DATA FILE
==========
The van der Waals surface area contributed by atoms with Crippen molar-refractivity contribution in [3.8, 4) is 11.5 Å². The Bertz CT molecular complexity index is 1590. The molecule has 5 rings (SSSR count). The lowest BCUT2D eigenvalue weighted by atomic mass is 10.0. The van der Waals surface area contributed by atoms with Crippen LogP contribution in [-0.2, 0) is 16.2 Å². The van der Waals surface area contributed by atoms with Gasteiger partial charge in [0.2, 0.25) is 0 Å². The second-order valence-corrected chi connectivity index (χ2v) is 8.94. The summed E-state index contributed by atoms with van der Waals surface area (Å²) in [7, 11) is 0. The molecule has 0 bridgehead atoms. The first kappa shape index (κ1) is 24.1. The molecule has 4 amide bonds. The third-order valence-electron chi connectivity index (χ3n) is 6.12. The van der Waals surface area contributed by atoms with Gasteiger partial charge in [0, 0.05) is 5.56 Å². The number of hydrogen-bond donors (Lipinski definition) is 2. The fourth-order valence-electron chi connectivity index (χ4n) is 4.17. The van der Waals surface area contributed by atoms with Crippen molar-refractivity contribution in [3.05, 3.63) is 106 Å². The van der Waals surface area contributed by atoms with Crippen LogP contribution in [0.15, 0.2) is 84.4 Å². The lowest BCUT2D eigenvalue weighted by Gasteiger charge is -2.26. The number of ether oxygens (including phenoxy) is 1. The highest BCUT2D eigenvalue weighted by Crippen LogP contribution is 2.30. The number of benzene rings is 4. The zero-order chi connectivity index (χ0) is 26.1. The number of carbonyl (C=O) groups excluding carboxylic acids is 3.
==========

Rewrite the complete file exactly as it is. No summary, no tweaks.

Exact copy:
The van der Waals surface area contributed by atoms with Crippen molar-refractivity contribution in [3.8, 4) is 11.5 Å². The Bertz CT molecular complexity index is 1590. The molecule has 5 rings (SSSR count). The lowest BCUT2D eigenvalue weighted by atomic mass is 10.0. The van der Waals surface area contributed by atoms with Crippen LogP contribution in [-0.2, 0) is 16.2 Å². The van der Waals surface area contributed by atoms with Gasteiger partial charge in [0.2, 0.25) is 0 Å². The second-order valence-corrected chi connectivity index (χ2v) is 8.94. The summed E-state index contributed by atoms with van der Waals surface area (Å²) in [7, 11) is 0. The molecule has 0 bridgehead atoms. The first kappa shape index (κ1) is 24.1. The molecule has 4 amide bonds. The third-order valence-electron chi connectivity index (χ3n) is 6.12. The van der Waals surface area contributed by atoms with Gasteiger partial charge in [0, 0.05) is 5.56 Å². The number of hydrogen-bond donors (Lipinski definition) is 2. The fourth-order valence-electron chi connectivity index (χ4n) is 4.17. The van der Waals surface area contributed by atoms with Crippen molar-refractivity contribution in [3.05, 3.63) is 106 Å². The van der Waals surface area contributed by atoms with Crippen LogP contribution in [0.15, 0.2) is 84.4 Å². The lowest BCUT2D eigenvalue weighted by Gasteiger charge is -2.26. The number of ether oxygens (including phenoxy) is 1. The highest BCUT2D eigenvalue weighted by Crippen LogP contribution is 2.30. The number of benzene rings is 4. The zero-order chi connectivity index (χ0) is 26.1. The number of carbonyl (C=O) groups excluding carboxylic acids is 3.